A Simple Information Security Governance Structure
Figure 1: A simple information security governance structure.

In a previous article on Information Security and Compliance Explained I presented a good workable definition for information security and in The Top 10 Things Every CEO Needs to Do I demonstrated that all CEOs have a role to fulfill and that there are specific actions required of CEOs.

In this months article within the CEO Information Security Training Series, I cover how to start building a solid information security program. A solid information security program will lay the foundation that will ensure that your business information, and the information belonging to your customers will be adequately protected. Article three, Part I and II is about establishing a structure for information security that will allow the experts to protect your business while providing you with the information you need to run your business.

I have said this before, but I’ll remind you again; CEOs don’t need to be information security experts, but they do need to be involved.

At the end of this chapter, I will also present an example and contrast two organizations. One organization that has chosen to start and manage and information security program the right (and maybe the only) way, and another that is still struggling to get it right. I encourage you to read this entire chapter in order to get the value it can provide.


Everything lasting and meaningful in business starts with leadership, and leadership starts with you.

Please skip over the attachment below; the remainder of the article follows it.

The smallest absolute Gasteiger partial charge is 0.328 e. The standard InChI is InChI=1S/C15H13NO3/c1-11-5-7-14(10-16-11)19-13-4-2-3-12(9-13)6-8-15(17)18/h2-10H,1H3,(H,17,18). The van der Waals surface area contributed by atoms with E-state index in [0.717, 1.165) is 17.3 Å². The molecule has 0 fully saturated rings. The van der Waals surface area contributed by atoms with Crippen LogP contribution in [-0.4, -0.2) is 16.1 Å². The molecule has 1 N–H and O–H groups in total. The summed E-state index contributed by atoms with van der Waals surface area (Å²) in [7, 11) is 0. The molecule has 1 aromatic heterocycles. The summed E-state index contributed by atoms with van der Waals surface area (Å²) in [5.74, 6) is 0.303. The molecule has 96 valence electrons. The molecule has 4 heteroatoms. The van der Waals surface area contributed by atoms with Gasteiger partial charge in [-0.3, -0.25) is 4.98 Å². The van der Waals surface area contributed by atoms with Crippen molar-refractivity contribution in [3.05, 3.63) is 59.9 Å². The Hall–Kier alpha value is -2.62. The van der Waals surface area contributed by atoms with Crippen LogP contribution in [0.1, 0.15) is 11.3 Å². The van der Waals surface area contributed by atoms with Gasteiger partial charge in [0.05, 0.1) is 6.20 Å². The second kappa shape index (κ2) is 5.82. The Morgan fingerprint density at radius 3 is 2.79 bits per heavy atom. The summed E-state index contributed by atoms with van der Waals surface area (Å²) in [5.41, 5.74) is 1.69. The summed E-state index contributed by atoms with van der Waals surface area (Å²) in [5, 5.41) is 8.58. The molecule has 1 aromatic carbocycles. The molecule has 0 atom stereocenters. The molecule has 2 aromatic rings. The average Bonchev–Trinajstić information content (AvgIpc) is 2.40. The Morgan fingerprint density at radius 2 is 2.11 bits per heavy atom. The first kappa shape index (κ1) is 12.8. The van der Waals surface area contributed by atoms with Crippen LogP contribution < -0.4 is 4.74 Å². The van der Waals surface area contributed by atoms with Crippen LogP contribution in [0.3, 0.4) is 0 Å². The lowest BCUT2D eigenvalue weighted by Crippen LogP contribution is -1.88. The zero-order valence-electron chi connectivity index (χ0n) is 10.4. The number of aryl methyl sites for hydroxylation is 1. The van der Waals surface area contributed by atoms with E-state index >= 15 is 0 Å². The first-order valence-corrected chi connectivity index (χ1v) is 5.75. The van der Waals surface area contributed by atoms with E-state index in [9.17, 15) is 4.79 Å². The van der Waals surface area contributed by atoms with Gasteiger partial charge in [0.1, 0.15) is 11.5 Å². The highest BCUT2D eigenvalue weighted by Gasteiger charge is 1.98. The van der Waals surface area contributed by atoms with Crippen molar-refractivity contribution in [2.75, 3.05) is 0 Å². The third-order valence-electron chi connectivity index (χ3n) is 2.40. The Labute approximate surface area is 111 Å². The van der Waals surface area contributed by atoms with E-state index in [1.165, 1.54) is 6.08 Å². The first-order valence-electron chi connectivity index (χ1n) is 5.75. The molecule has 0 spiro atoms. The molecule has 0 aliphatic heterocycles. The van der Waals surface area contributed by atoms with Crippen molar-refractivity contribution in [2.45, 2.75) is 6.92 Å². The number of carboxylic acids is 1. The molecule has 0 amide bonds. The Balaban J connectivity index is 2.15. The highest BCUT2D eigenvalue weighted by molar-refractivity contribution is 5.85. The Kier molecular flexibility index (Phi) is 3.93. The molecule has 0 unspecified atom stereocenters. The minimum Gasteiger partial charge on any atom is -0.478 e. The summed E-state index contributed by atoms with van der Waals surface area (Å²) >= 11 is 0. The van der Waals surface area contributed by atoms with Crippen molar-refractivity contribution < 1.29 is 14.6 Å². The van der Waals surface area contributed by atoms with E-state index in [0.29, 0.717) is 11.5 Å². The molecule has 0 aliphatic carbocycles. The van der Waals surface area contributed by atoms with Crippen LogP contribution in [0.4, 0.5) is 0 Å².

I have built enough information security programs over the past 20 years to know that there is one thing that is more important than any other, and that is leadership. Without leadership, buy-in, and active endorsement from executive management, any legitimate efforts to secure information are doomed to failure. Leaders who take information security seriously can, and do, speak about information security within their organizations. Leaders who take information security seriously:

  • know what their most significant risks are
  • know how much information security costs them
  • know how information security helps them retain customers and attract new ones
  • know that information security goals and objectives are aligned with the organization’s goals and objectives
  • lead by example through compliance with policies and involvement in key initiatives

Starting an information security program starts with you. As the CEO of your organization, if you are not prepared and willing to participate in information security, then your organization probably isn’t ready to start an information security program; at least not in a way that will be most effective for your organization or its customers.

Effective information security leadership begins with commitment. The commitment must be:

  • Documented. Your commitment to information security must be documented in policy, but should also be documented in marketing materials and customer agreements.
  • Verbally communicated internally and on occasion externally. Internal communications can include mentioning information security in corporate meetings and gatherings.
  • Demonstrated through action. Actions can include establishment of the information security program, setting a dedicated information security budget, enforcement of policy provisions, and many others.

If you feel that you are ready, then what’s next?

Establish governance

As the CEO of your organization, you don’t have time to run the day-to-day functions of an information security program. The first step to building an information security program is to establish governance. Who will be responsible for what?